Use the Right Pressure Washer Nozzle
It’s important to use the proper nozzle for the type of cleaning that you need and for pressure washer safety. If you’re working on a soft material like wood, you’ll want something with a low pressure or a soft tip. However, if you’re working on something like brick, you’ll want to choose a high-pressure or a hard nozzle.
If you’ve never used a pressure washer before, using one can be a bit confusing. There are three different types of pressure washer nozzles that you can use. These three are the fan, foam, and turbo. The fan nozzle sprays a flat, wide swath of water. The foam nozzle uses soap to create foam that sticks better to vertical surfaces. The turbo nozzle uses a concentrated stream of water that can remove tough stains like grime, grease, and oil.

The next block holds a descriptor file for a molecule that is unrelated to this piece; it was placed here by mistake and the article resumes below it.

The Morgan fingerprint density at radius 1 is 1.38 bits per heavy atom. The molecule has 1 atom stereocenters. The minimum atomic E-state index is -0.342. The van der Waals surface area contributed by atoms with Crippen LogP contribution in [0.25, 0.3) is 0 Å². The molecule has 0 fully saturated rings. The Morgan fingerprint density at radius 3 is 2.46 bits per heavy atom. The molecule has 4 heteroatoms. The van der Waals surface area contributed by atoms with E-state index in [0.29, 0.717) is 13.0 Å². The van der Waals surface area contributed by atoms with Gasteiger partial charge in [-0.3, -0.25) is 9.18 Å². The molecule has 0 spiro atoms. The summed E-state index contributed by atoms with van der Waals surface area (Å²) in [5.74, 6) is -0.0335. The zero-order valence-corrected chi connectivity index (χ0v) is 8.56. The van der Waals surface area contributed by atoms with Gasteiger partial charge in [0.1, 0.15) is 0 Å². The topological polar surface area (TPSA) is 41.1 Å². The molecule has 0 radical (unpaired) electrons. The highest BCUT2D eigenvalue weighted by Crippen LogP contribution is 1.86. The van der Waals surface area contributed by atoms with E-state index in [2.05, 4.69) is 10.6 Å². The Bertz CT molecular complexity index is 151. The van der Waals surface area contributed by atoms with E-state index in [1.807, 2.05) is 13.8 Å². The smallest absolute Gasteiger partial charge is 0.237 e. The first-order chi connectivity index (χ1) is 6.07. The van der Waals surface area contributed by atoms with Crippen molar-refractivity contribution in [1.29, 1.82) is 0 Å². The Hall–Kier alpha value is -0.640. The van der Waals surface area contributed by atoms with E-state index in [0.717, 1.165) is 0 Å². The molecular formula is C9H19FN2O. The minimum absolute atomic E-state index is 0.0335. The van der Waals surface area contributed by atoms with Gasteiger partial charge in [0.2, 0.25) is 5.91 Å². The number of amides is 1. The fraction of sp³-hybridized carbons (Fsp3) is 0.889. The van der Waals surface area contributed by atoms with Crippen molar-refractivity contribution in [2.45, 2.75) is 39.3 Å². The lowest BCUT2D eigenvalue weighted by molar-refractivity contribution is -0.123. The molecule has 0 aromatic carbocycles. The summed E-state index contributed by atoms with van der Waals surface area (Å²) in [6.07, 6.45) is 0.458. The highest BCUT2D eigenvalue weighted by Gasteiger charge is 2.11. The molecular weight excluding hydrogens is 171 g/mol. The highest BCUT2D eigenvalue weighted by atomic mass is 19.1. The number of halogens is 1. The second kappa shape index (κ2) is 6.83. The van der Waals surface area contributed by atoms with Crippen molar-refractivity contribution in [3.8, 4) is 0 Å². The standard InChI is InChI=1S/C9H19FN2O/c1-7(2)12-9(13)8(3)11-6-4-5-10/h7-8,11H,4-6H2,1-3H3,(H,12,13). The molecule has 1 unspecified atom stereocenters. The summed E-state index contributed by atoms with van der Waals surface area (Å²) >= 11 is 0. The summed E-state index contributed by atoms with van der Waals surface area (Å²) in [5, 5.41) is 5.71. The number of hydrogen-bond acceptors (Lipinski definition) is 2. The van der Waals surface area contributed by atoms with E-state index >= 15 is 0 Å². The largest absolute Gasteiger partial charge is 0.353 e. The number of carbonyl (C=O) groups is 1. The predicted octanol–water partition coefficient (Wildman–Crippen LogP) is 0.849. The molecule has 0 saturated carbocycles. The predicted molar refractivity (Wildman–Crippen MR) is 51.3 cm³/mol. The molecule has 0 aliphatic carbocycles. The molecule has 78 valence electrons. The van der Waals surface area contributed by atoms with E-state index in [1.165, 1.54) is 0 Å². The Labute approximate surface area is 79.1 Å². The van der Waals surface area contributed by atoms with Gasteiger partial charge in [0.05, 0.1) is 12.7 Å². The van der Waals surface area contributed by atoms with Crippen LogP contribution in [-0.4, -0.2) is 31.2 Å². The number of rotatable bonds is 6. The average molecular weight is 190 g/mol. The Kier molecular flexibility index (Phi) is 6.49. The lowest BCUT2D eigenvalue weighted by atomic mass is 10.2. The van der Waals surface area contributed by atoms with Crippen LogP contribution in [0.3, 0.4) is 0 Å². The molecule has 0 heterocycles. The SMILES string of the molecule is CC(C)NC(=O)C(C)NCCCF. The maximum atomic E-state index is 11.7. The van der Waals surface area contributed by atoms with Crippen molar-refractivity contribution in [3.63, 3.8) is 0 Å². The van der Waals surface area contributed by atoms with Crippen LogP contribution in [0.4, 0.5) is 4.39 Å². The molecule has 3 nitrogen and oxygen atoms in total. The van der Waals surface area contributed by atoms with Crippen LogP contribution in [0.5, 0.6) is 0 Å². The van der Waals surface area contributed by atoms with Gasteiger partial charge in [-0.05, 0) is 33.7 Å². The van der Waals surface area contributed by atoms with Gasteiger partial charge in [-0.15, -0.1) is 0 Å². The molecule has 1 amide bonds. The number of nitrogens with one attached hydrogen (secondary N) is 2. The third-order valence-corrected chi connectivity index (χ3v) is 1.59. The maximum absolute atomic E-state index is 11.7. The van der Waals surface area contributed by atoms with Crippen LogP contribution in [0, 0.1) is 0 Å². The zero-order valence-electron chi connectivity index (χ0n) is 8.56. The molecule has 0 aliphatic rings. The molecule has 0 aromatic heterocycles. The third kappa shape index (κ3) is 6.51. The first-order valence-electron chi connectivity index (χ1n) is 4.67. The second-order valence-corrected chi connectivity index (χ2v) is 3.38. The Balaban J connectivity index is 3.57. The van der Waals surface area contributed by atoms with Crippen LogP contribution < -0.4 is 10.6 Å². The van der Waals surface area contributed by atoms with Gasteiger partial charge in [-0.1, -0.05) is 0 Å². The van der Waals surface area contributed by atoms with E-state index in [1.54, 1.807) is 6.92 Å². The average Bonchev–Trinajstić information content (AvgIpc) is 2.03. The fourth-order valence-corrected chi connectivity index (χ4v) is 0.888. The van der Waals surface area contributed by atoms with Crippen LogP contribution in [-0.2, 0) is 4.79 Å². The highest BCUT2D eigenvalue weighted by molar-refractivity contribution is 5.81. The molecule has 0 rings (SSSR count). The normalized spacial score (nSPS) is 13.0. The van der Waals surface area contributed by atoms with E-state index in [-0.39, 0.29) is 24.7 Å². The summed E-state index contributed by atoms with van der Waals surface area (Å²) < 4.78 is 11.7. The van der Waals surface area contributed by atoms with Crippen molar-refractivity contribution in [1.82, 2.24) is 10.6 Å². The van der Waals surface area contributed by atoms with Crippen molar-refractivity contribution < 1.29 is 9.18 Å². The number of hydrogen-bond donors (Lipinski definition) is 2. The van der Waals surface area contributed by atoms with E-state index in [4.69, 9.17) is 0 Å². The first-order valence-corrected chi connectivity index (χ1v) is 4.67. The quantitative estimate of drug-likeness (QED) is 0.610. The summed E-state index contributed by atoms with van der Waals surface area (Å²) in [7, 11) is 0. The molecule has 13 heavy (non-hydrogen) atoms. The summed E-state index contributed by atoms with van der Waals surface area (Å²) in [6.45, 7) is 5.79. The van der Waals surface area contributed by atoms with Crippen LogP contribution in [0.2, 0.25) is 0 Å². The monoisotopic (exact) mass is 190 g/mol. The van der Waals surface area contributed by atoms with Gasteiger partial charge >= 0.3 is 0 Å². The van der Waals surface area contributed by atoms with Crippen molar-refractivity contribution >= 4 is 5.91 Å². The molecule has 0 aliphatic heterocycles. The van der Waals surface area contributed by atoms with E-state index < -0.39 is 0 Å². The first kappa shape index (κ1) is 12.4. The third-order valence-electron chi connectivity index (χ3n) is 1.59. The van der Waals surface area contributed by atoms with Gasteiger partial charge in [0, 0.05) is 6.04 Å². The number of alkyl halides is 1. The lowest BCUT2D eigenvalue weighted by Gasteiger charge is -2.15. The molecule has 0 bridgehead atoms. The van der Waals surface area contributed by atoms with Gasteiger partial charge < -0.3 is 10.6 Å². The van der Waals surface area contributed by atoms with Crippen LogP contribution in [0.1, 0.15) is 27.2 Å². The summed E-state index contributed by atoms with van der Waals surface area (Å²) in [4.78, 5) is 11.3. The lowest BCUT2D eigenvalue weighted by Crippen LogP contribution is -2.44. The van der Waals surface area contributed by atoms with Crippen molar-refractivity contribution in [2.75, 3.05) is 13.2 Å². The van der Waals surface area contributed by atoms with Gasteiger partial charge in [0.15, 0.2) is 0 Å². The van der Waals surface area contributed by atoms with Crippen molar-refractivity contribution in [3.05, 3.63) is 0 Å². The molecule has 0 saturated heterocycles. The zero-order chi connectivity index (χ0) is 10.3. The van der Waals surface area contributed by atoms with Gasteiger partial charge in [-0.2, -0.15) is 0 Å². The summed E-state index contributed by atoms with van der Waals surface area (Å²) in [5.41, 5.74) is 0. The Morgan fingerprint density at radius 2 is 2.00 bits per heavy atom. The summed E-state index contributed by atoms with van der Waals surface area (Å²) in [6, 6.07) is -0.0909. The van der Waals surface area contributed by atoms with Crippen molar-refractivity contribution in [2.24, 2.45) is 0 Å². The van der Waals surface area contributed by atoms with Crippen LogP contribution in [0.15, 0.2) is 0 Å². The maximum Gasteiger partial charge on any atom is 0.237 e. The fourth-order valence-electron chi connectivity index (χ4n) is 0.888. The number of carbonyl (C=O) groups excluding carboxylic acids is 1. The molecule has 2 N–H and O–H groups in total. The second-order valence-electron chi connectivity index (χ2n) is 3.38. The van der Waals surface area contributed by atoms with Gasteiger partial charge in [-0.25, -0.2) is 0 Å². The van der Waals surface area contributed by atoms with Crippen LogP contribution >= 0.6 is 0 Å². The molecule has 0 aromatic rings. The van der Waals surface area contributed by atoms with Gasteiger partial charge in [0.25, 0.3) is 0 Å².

Other brands use color-coded nozzles. Red produces a zero-degree angle, suited for the most powerful cleaning duty. Yellow has 15 degrees, best for peeling paint or other heavy-duty cleanings. For removing everyday grime and stain, the Green nozzle is the best. For delicate cleaning, a White nozzle can do the job.
Follow Your Pressure Washer Maintenance Schedule
Your pressure washer usually comes with User Manual and Maintenance Schedule. These two documents are important sources of the proper maintenance procedures for the machine.
The Maintenance Schedule contains a checklist of the care tips before, during, and after using the pressure washer. Necessary procedures are divided into different timeframes to tell you what to do after a few months, a year, or a couple of years.
If you can’t find the printed documents, go to the manufacturer’s website and look for your machine’s model. Typically, most sites contain a link to the checklist you need to perform to prolong the washer’s lifespan. Click on the link, and you will get the step-by-step process of properly cleaning, storing, and fixing your machine.